• By saving others, she has saved herself

    by Erika Fiske

    Nancy Fountain sits in the Safe Place kitchen, talking about how she helped herself by helping others.Nancy Fountain lost her husband to cancer a few years ago, and then lost herself. She was ready to follow him wherever he was going.

    But life went on, and she managed to carry on. Nancy filled her time with volunteer work. She was proud of what she did and all the hours she gave, but there was a huge hole in her life. She felt unfulfilled.

    Then Nancy started reading a series on the homeless that began a few months ago and continues each week in Cedar Street Times. She was touched by the stories and decided to help.

    That decision gave Nancy a reason to go on, a purpose in life. She found a place full of homeless and runaway youths, young people who needed just what she could give—the love of a caring grandmother.

    Nancy’s a busy lady these days, full of energy. She has short grey hair and a few years on her happy face. “I love them,” she said of the young people she helps. “I have so much love in my heart. Now I can spread it around.”

    Many youths come from dysfunctional homes of drugs and alcohol, or abuse. Others just took a wrong turn in life. Most coming to A Safe place in Monterey range in age from 18 to 21, although there are counseling programs that work with children as young as 12.

    The center is a neat and clean stucco building at the corner of Cortes and Pearl streets, where a kitchen full of snacks awaits the young, as well as a closet full of clothes and shoes, a shower, a few basic necessities and most important of all, someone to talk with.

    There are counselors waiting to help with anything from getting a job to going back to school to getting off drugs. Sometimes, though, the most important thing to a youth alone and far from home is someone with a kind heart who will listen—someone like Nancy.

    But even Nancy can’t help when the doors to Safe Place close at night. That’s when the young people have to find someplace to sleep, whether it’s on a friend’s couch, in a car or garage, in parks or abandoned buildings, on a beach or in a tent on the hillside near Del Monte Shopping Center, where the homeless look out for one another.

    According to Community Human Services (CHS), there could be 650 or more young people living on the streets of Monterey Peninsula.

    When Safe Place is open, volunteers like Nancy make it feel like home. She helps at Tuesday breakfasts, arts and crafts sessions on Wednesdays and Thursday dinners. Staff would like to see more businesses and individuals sponsoring the dinners for six-month intervals, giving the program stability. Nancy wants to see the dinners increased to twice a week.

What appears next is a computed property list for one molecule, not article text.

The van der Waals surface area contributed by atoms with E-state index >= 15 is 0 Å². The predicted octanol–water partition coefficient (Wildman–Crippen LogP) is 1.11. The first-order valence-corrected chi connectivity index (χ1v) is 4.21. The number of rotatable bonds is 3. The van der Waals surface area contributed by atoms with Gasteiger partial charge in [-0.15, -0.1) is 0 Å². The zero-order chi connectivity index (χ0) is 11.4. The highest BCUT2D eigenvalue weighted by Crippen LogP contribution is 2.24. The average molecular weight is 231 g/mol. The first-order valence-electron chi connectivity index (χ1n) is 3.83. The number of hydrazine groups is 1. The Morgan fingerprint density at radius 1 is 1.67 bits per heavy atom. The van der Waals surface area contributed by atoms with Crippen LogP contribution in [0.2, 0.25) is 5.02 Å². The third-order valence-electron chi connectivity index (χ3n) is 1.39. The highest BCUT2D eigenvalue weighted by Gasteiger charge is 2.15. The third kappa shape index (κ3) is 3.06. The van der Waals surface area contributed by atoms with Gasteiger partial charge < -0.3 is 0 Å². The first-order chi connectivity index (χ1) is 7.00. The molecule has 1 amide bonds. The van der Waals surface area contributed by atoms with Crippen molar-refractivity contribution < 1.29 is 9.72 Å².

If more dinners are offered, Nancy will be there, fussing around in the kitchen, making certain the kids get plenty of food. She worries about them, because so many are intelligent and gifted, but just need a chance to blossom. She does what she can to encourage and praise, something she did with her own children long ago.

    Even before she lost her husband, life wasn’t all wine and roses for Nancy. Although her husband owned 32 tax preparation offices, he sold the businesses and invested just in time to watch the stock market plummet in the 1980s. Nancy and her husband had to start all over.

    When Nancy’s health began to deteriorate and her blood pressure rose to stroke level, she’d had enough. “My blood pressure was so high that I decided I was moving to Pacific Grove. My husband said, ‘No one lives in Pacific Grove, it’s just a place to visit,’” she said. Nancy stood her ground and won.

    The couple moved to P.G. in 1997 and bought a house. “It was the worst fixer upper I ever saw,” she admitted. Luckily, her husband had the skills to make it work. The day they moved in, Sears was delivering a stove and refrigerator when a horrible noise stopped everyone in their tracks.

    “We heard the most God awful siren,” she said. It was to alert the community of an ocean rescue. The rescue was for John Denver, the environmental activist  singer/songwriter who was killed when his experimental plane crashed off the coast of Pacific Grove.

    “Some people push the envelope a little too far,” Nancy said. “But what if they didn’t try?”

    Moving to P.G. was pushing the envelope for Nancy, as were changes she made after she lost the people she loved. Her husband suffered from major back pain for years and finally came down with lung cancer. Nancy lost her father on December 11, 2007, and then her husband on November 11, 2008.

    “It was a lot of loss in a short period of time,” she said. “My husband died in my arms. I told him, ‘Do it right, because I’m coming after you.’”

    But Nancy kept on living her life, barely. One day she decided to trade in the Lexus that was just too big and buy a little sports car. Although she began to feel a little more alive, nothing–not even hundreds of hours of volunteer work–made her feel fulfilled.

    “It wasn’t fulfilling in my soul,” she said.

    Then Nancy began reading the homeless stories and volunteered at Safe Place. “This is the first year I feel in charge of my life, instead of grieving,” she said. “This fulfilled my soul. This has saved my life.”

    A Safe Place, located at Cortes and Pearl streets, offers a place for runaways and homeless youths to find food, clothes, counseling and a caring listener.

    A Safe Place, located at Cortes and Pearl streets, offers a place for runaways and homeless youths to find food, clothes, counseling and a caring listener.

    posted to Cedar Street Times on October 19, 2012

    Topics: Homeless Chronicles

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